You may have noticed a new word trending in health news recently that goes by the term “text neck”. Text neck is a term used to describe pain and damage in the neck and upper back caused by looking down at your cell phone, tablet, laptop or any other electronic device too frequently and for too long.
Despite the name, the posture that is created when your neck looks down does not only happen when texting or using other electronic devices. Before we had cell phones, we would all look down in this posture to read books. Back when books were more common, text neck was still not a common issue. That is because back when people read instead of looking on their phones or tablets, they likely did not carry a book around in their pocket all day like many of us do today with cell phones and tablets. The posture itself is one thing; but now that we always have our phones with us, it’s the frequency of us looking down at our phones that is making text neck become an epidemic among medical diagnoses.
A recent study has shown that 79% of the population between the ages of 18 and 44 have their cell phones with them almost all the time, with only two hours of their waking day spent without their cell phone on hand.
What is Text Neck? What Causes it?
When you are holding your head in this position, there are extreme amounts of tension that are being created in the deep muscles of your neck as well as into the upper back and shoulders. The pain created can either be acute (short term) or chronic (long term). Headaches can also be associated with this condition.
When your posture is aligned and you are sitting upright with your head centered between your shoulders, the average head weighs around 10-12 pounds. This weight must be held up by your muscles. When your head moves forward by as little as one inch away from its proper position, the weight of your head is dramatically increased. For every inch your head moves forward, it can increase the weight of your head on the spine by an additional 10 pounds. That means if your head posture is three inches more forward than it should be, your head would be exerting 42 pounds of your force on your neck and spine when it is meant to only hold 12 pounds! The muscles of your neck, shoulders and upper back now have to work 3.5 times as hard to hold up your head!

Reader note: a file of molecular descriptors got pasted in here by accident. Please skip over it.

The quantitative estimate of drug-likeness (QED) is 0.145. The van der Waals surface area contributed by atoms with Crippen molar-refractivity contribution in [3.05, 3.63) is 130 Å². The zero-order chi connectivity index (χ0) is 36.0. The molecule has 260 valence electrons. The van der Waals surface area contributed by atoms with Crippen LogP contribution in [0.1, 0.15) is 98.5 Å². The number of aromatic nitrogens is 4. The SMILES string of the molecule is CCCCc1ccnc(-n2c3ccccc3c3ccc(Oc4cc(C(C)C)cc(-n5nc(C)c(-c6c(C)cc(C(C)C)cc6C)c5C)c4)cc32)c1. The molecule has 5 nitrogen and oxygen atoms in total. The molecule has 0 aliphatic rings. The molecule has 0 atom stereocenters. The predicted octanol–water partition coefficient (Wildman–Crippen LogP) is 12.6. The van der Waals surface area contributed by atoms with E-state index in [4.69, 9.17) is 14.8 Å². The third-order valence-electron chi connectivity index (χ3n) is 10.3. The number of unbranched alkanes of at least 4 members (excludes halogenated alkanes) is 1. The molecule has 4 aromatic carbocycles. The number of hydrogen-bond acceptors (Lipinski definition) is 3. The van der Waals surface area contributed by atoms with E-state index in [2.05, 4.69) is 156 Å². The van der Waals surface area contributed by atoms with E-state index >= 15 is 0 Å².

What are the Signs & Symptoms?
The most common symptoms of text neck are:
- Short term pain and soreness in the neck, shoulders and upper back
In addition to the common symptoms, other issues can also occur such as:
- Chronic long term upper back and shoulder pain, ranging from dull/aching to sharp
- Muscle spasm causing brief moments of severe pain
- Pinched nerves in the neck, causing sharp hot pain that can even radiate down into the arm, hands and fingers
How is Text Neck Treated?
There are a variety of ways to treat text neck, including things you can do at home as well as Therapist assisted treatment. Let’s start with the things you can do for home treatment. When it comes to what you can do at home, prevention is essential. Here are some key ways to slow text neck from getting worse or to prevent it all together before it shows up:
- Whenever possible, hold up your cell phone or tablet at eye level as much as you can. This rule also applies for any kind of screen including computers or laptops. With these devices, the monitor should be in a position where the screen is at eye level and you do not have to bend your head down or forward to see it properly.